Set first in the Turbin family household we’re drawn into the close, communal nature of their life. They are members of the Tsarist White Guard who protect a puppet politician installed by the Germans to control the Ukraine in the winter of 1918. The set gracefully retracts to the back of the Lyttelton stage, becoming distant and threatened as the story moves to the Hetman’s decrepit palace just as he is about to flee, with the vast, cold room depicting the corruption and chaos of the state. Next we’re plunged into to scenes of war; the barracks of the rebelling Nationalists, ready to fight both the Germans and the approaching Bolsheviks, and a school gymnasium commandeered by the White Guard who have come to appreciate that they have become an anachronism in a political vacuum.

This is a family drama set in turbulent times. Daniel Flynn plays elder brother Alexei Turbin with determination. He is a man of great courage but also a thinking soldier.  Flynn manages to show bravery but also fear about the future. Younger brother Nikolai is played by Richard Henders with great charm. In managing to convey ambiguity over whether Nikolai idolises his brother or the military more his fate becomes deeply moving. Justine Mitchell, cast as their sister Elena, is the only female role in the play. She manages this complex role superbly acting not just as sister but mother, friend and lover to her brother’s comrades visiting the home.

If this all sounds very worthy don’t be put off. True, The White Guard is a fascinating investigation into the impact of war and offers insight into politics. Yes, it shows the power of ideas and identity to sculpt our lives and behaviour, but Upton’s new version of the play deals lightly with all this and saves the work from any pomposity. Possibly because Bulgakov’s own adaption was so heavily censored, Upton has a sense of freedom. His writing is delightful, fast-paced, down to earth and comical with plenty of force when it comes to dramatic moments.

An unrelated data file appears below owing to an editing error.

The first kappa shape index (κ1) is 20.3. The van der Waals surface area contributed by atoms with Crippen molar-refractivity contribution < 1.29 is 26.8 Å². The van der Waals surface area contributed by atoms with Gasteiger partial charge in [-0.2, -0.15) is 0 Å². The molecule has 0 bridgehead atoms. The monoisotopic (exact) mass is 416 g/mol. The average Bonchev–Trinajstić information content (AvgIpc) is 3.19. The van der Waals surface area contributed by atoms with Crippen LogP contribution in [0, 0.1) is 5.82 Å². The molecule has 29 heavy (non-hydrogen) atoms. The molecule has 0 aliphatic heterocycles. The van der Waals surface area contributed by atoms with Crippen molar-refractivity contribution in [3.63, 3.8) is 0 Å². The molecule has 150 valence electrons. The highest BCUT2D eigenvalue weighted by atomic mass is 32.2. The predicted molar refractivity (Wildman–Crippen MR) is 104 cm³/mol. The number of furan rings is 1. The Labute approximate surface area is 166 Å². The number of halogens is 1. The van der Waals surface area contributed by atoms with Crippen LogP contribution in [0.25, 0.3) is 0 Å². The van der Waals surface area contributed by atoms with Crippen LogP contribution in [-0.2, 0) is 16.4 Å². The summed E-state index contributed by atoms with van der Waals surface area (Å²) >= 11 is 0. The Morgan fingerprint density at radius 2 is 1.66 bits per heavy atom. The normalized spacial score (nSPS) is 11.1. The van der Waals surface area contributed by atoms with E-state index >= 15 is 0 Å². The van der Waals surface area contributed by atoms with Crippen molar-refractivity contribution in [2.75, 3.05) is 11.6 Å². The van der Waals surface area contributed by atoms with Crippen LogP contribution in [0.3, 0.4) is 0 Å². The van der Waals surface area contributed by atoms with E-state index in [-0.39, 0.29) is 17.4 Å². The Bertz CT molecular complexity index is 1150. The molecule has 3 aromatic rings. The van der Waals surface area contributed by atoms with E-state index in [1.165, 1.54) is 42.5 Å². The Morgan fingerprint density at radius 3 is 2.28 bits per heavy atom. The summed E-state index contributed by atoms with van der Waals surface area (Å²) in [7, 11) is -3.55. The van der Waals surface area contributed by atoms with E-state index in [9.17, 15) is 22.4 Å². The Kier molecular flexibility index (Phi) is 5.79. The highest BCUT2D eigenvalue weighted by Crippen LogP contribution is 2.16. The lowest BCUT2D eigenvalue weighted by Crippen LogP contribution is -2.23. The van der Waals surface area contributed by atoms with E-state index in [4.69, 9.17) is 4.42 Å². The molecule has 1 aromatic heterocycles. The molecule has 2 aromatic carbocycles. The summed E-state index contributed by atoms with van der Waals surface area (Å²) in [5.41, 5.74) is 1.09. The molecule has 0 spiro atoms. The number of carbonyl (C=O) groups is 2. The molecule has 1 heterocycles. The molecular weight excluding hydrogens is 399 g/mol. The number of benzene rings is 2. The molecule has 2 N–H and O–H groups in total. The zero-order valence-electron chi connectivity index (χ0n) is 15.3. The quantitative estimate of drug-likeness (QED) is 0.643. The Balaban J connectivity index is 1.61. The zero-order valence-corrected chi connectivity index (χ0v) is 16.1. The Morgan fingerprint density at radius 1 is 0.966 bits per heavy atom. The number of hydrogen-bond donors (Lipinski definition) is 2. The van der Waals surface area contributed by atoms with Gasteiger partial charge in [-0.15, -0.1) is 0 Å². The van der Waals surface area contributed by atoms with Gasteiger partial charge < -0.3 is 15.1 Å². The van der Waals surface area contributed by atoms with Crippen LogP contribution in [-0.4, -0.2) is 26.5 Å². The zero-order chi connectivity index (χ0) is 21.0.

Best of all he has given a script that the cast can revel in and director Howard Davies uses his great experience to provide them with room and inspiration enough to result in performances that seem uniformly fresh and natural.

The visitors to the Turbin home all seem to fall in love with Elena. It isn’t just because she is the only woman around – Mitchell’s performance shows a vitally alive, captivating woman. Paul Higgins and Nick Fletcher as Captains in The Guard both convince as soldiers under pressure and men in love. Pip Carter who plays Larion, a visiting student who provides an alternative to the militarism around him, has some great comic moments. Kevin Doyle as Elena’s husband and deputy war minister serves as an effective foil to the many admirable men in her life with his amusing incompetence and self-obsession. Elena refers to them all as her boys – but the man of the piece is Conleth Hill.

Hill plays Lieutenant Shervinsky. We see him as the perfect charmer wooing Elena.  She and the audience can’t help but laugh with him. As aide-de-camp to the Hetman, he is superior towards the footman, a fantastic little role Barry McCarthy excels in, and deferential to his boss, played by Anthony Calf in great form. As the political turmoil increases we see his character adapt to survive, winning the love of Elena and revealing a deep sincere affection. His character is the man happiest to adapt to the future that the White Guard feared. His portrayal is so charismatic we are happy that he can do so. With him around the Russian Revolution becomes a lot more interesting.

Until July 7 2010

www.nationaltheatre.org.uk

Photo by Catherine Ashmore

Written 26 March 2010 for The London Magazine

“Eigengrau” at the Bush Theatre

Penelope Skinner’s new play, Eigengrau, is set in a London with no sense of community. It’s a city we hope we don’t experience but we all know exists. A group of twenty year olds are all alone and searching for love and friendship. It could be depressing stuff but in this play it is very, very funny.

Feminist activist Cassie has a flat share that isn’t going well. She had to advertise on Gumtree and found Rose, a ditzy blonde who has never heard of sexual liberation. Rose’s ‘boyfriend’ Mark works in marketing and is instantly offensive to Cassie. His flatmate Tim has problems too – he is recently bereaved, overweight and works in a friend’s chicken store. (Writing for The London Magazine, I have to point out that what these people need is a reputable lettings agent.)